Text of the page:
5. Grosse SD, Boyle CA, Botkin JR, Comeau AM, Kharrazi M, Rosenfeld M, et al. Newborn screening for cystic fibrosis: evaluation of benefits and risks and recommendations for state newborn screening programs. MMWR 2004;53(RR-13):1-36.
  6. Accurso FJ, Sontag MS, Wagener JS. Complications associated with symptomatic diagnosis in infants with cystic fibrosis. Journal of Pediatrics [suppl]. In press.
  7. American College of Obstetricians and Gynecologists, and American College of Medical Genetics. Preconception and Prenatal Carrier Screening for Cystic Fibrosis. Clinical and Laboratory Guidelines. Washington (DC): American College of Obstetricians and Gynecologists; 2001.
  8. Palomaki GE. Prenatal screening for cystic fibrosis: an early report card. Genet Med 2004;6:115-116.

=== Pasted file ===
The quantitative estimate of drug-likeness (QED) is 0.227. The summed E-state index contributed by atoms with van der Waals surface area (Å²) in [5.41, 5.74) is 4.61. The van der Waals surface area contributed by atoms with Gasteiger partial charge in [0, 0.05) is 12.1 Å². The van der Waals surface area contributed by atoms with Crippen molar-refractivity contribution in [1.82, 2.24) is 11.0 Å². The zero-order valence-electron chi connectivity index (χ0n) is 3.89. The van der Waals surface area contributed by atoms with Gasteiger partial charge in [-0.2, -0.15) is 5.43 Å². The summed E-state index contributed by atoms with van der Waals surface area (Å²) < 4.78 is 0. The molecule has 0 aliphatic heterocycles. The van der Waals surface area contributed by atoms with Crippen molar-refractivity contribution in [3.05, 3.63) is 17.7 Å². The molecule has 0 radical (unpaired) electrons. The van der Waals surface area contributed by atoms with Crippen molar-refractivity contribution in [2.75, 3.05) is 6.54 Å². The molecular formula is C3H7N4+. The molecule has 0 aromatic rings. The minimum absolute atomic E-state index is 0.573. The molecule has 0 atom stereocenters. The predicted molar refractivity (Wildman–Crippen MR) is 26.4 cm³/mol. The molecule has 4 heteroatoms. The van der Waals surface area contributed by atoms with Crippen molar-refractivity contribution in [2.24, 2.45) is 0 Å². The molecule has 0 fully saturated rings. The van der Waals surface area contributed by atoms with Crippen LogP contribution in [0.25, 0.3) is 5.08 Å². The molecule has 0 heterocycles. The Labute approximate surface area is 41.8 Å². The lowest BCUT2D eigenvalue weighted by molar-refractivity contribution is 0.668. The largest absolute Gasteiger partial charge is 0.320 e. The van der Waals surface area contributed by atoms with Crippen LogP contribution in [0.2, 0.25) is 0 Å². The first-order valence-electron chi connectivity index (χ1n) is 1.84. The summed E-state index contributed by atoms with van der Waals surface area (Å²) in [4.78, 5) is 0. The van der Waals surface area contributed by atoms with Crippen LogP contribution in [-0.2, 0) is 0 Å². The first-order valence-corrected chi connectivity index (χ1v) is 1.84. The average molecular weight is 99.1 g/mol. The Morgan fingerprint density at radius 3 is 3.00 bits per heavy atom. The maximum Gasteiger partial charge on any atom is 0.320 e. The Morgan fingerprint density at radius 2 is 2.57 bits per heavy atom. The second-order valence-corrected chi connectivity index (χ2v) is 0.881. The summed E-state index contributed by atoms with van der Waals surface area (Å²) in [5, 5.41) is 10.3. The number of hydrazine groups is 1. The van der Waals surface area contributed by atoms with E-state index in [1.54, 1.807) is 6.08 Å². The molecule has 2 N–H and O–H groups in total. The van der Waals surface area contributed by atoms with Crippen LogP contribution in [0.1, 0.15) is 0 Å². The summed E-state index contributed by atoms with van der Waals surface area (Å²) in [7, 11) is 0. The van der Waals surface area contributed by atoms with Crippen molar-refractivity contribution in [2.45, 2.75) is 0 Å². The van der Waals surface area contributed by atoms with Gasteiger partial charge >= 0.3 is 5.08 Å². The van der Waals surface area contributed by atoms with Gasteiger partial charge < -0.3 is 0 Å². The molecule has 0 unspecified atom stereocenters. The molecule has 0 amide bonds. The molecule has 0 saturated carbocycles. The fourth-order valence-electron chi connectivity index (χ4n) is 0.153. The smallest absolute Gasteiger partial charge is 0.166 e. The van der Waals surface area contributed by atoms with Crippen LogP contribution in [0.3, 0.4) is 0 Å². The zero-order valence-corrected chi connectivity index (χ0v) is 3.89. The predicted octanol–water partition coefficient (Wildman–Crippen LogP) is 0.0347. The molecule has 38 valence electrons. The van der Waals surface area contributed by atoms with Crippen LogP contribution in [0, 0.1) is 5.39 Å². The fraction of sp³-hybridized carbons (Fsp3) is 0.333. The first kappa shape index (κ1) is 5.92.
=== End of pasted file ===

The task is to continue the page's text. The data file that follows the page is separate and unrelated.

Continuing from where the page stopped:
9. Haddow JE, Palomaki GE, editors. Population-based Prenatal Screening for Cystic Fibrosis via Carrier Testing. ACCE Report. Scarborough (ME): Foundation for Blood Research [online] 2002 [cited 2005 Mar 17]. Available from URL:[PDF 385 KB].
  10. Grosse SD, Boyle CA, Cordero JF. Newborn screening for cystic fibrosis: recommendations from the Centers for Disease Control and Prevention. American Family Physician 2005;71(8):1482,1487.
  11. Saiman L, Siegel J. Infection control recommendations for patients with cystic fibrosis: microbiology, important pathogens, and infection control practices to prevent patient-to-patient transmission. Infection Control and Hospital Epidemiology 2003;24(suppl 5):S6-52.
  12. Lee DS, Rosenberg MA, Peterson A, Makholm L, Hoffman G, Laessig RH, et al. Analysis of the costs of diagnosing cystic fibrosis with a newborn screening program. Journal of Pediatrics 2003;132:617-23.
  13. American College of Medical Genetics. HRSA Commissioned Report: Newborn Screening: Toward a Uniform Screening Panel and System [online] [cited 2005 Mar 10]. Available from URL: